Fellowship winner gauges prairie development by tracking its insects
Thanks to a prestigious Undergraduate Research Apprenticeship Program fellowship, Marie Walton has one of the most breathtaking work spaces on campus. She can be found most days at the prairie in Ohio State Lima’s Tecumseh Interpretive Nature Preserve. Because of the fellowship, cataloging the insects that are present is Walton’s sole focus for the summer. She is measuring the species density to gauge the health and development of the prairie and its inhabitants.
“What I'm doing is getting a general baseline of what butterflies and moths we have in the prairie right now,” Walton said. “Butterflies and moths are used as a proxy to monitor changes in the environment. They are utilized by national parks and land management agencies to do that now.”
Walton spends several hours a day during the week in the prairie and the rest in the lab cataloging the results. The level of research she has done because of her fellowship means that she will be able do a thesis and apply to graduate with research distinction on her diploma.
“I’m not a traditional student and I have to work a full-time job during the summer and part-time during the school year,” Walton said. “This fellowship has enabled me to take a leave of absence and dedicate myself to this research full-time. I love it. It’s like a dream come true.”
While the research distinction is important to her, Walton is also excited about leaving clear footsteps for other student researchers to follow. She is the first to do any research on the prairie, which is still in its infancy at four years old.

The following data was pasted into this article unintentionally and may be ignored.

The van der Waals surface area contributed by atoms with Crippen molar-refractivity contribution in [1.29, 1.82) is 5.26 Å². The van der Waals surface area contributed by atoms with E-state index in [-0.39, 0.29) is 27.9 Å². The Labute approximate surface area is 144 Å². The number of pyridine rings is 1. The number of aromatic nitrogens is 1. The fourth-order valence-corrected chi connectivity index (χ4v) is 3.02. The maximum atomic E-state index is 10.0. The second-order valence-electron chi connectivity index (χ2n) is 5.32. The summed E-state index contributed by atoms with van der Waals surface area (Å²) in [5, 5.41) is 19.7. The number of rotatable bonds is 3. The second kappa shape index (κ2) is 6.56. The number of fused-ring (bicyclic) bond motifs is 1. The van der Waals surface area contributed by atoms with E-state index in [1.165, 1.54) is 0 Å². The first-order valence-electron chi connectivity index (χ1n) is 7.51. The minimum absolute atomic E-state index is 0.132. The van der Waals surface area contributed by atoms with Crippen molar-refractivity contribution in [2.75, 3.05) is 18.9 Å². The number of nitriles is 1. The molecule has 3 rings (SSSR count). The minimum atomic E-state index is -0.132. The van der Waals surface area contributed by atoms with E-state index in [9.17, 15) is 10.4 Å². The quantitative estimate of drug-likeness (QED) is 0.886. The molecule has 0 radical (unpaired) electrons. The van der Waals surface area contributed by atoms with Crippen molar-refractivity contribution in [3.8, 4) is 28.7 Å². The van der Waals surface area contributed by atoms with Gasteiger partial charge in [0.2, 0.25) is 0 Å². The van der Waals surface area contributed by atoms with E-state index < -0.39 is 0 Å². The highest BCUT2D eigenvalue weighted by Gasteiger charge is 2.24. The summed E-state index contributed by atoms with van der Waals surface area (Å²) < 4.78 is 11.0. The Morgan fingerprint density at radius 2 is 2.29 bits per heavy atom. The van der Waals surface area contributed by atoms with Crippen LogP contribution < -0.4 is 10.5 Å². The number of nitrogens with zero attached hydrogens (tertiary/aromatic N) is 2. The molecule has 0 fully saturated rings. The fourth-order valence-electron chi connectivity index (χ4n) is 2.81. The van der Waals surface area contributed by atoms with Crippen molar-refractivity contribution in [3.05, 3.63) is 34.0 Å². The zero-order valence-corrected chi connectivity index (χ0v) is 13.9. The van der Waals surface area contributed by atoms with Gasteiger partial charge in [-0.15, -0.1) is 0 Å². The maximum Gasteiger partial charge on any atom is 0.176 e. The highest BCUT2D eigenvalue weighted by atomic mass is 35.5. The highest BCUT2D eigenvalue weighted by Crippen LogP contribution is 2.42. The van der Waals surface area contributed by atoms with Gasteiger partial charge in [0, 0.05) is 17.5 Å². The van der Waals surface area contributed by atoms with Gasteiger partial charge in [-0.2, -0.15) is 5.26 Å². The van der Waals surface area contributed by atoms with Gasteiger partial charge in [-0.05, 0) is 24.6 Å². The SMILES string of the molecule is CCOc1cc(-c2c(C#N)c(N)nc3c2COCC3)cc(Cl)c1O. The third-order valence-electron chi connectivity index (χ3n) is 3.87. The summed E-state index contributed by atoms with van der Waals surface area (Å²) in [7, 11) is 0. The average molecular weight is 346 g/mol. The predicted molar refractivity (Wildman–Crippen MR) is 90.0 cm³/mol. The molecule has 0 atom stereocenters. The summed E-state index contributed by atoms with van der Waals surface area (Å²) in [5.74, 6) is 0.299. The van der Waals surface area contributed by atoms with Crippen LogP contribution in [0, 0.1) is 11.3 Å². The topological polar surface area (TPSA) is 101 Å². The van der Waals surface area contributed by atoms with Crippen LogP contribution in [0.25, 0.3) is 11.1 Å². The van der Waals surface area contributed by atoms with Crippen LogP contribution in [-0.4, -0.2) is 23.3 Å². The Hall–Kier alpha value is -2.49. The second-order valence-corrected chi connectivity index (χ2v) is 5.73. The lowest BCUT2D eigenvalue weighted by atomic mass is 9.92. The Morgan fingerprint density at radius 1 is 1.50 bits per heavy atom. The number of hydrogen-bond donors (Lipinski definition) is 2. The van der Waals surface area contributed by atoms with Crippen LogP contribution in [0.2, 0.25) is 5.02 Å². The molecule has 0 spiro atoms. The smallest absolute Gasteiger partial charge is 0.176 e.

“It has been really important to me to do things very carefully and write down everything that I do so that it can be easily replicated,” Walton said. “I am interested in what future students will find and I want to be able to come back and see how it is going over there.”
One of her summer jobs before taking this fellowship was to monitor for any signs of the newly-renamed spongy moth for the Ohio Department of Agriculture. Those experiences tracking on invasive species helped build an interest in butterflies, moths and field work. She started talking to people who were in the field about how she could get there, too. Those discussions led her to Ohio State.
Walton’s desire to go to college for something that would put her on track for a park or naturalist career dovetailed with the addition of the zoology degree at Ohio State Lima. Now that she has had a taste of research, she is looking for a career that will both put her out in the parks and allow her to do research. She also must decide whether to continue in college to earn a master’s degree.
“If I went for my master's, I could research a prairie that is older and more developed and compare the butterflies and moths of a young prairie with what we see in an older, more established prairie. That is very alluring to me,” Walton said.
In addition to her research on the butterflies and moths of the prairie, Walton presented her poster “Surveying the Lepidopteran Community in a Restored Prairie” at the Evolution 2022 conference, helped conduct a prairie plant diversity survey to compare to the insect diversity and organized a teasel removal project.
Marie Walton is a senior in zoology who does her undergraduate research out of Robin Bagley’s lab.